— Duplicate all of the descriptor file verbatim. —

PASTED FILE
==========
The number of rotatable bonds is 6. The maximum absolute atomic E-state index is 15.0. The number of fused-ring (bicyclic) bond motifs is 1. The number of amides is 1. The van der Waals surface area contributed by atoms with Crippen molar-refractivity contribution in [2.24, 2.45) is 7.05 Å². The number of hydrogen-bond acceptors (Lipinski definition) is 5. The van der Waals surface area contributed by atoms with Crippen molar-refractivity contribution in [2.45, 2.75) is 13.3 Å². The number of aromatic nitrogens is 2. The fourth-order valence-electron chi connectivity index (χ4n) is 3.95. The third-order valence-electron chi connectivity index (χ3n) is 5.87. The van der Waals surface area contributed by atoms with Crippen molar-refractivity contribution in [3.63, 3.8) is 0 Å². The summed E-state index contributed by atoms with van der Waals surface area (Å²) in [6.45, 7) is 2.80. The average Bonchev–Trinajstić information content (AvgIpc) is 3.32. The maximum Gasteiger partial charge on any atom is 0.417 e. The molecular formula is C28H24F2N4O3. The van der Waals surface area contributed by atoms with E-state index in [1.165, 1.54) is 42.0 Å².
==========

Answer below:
The number of rotatable bonds is 6. The maximum absolute atomic E-state index is 15.0. The number of fused-ring (bicyclic) bond motifs is 1. The number of amides is 1. The van der Waals surface area contributed by atoms with Crippen molar-refractivity contribution in [2.24, 2.45) is 7.05 Å². The number of hydrogen-bond acceptors (Lipinski definition) is 5. The van der Waals surface area contributed by atoms with Crippen molar-refractivity contribution in [2.45, 2.75) is 13.3 Å². The number of aromatic nitrogens is 2. The fourth-order valence-electron chi connectivity index (χ4n) is 3.95. The third-order valence-electron chi connectivity index (χ3n) is 5.87. The van der Waals surface area contributed by atoms with Crippen molar-refractivity contribution in [3.63, 3.8) is 0 Å². The summed E-state index contributed by atoms with van der Waals surface area (Å²) in [6.45, 7) is 2.80. The average Bonchev–Trinajstić information content (AvgIpc) is 3.32. The maximum Gasteiger partial charge on any atom is 0.417 e. The molecular formula is C28H24F2N4O3. The van der Waals surface area contributed by atoms with E-state index in [1.165, 1.54) is 42.0 Å².